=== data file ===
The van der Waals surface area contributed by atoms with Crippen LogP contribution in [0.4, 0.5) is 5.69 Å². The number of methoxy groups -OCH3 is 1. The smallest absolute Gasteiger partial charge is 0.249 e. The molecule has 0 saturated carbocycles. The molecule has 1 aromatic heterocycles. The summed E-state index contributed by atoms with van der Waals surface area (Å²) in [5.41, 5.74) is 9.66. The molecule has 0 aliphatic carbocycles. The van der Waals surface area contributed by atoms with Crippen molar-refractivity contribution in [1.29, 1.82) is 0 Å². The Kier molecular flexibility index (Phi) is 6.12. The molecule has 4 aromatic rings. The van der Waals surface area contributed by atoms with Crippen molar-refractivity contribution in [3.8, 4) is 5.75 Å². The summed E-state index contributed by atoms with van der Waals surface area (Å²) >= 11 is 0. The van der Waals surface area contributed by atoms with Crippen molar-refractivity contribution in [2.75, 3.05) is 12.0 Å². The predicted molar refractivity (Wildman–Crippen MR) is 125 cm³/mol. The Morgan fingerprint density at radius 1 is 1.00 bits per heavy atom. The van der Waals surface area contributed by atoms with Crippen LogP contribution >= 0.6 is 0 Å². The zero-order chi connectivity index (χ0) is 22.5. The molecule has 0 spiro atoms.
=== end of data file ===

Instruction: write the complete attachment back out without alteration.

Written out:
The van der Waals surface area contributed by atoms with Crippen LogP contribution in [0.4, 0.5) is 5.69 Å². The number of methoxy groups -OCH3 is 1. The smallest absolute Gasteiger partial charge is 0.249 e. The molecule has 0 saturated carbocycles. The molecule has 1 aromatic heterocycles. The summed E-state index contributed by atoms with van der Waals surface area (Å²) in [5.41, 5.74) is 9.66. The molecule has 0 aliphatic carbocycles. The van der Waals surface area contributed by atoms with Crippen molar-refractivity contribution in [1.29, 1.82) is 0 Å². The Kier molecular flexibility index (Phi) is 6.12. The molecule has 4 aromatic rings. The van der Waals surface area contributed by atoms with Crippen molar-refractivity contribution in [3.8, 4) is 5.75 Å². The summed E-state index contributed by atoms with van der Waals surface area (Å²) >= 11 is 0. The van der Waals surface area contributed by atoms with Crippen molar-refractivity contribution in [2.75, 3.05) is 12.0 Å². The predicted molar refractivity (Wildman–Crippen MR) is 125 cm³/mol. The Morgan fingerprint density at radius 1 is 1.00 bits per heavy atom. The van der Waals surface area contributed by atoms with Crippen LogP contribution >= 0.6 is 0 Å². The zero-order chi connectivity index (χ0) is 22.5. The molecule has 0 spiro atoms.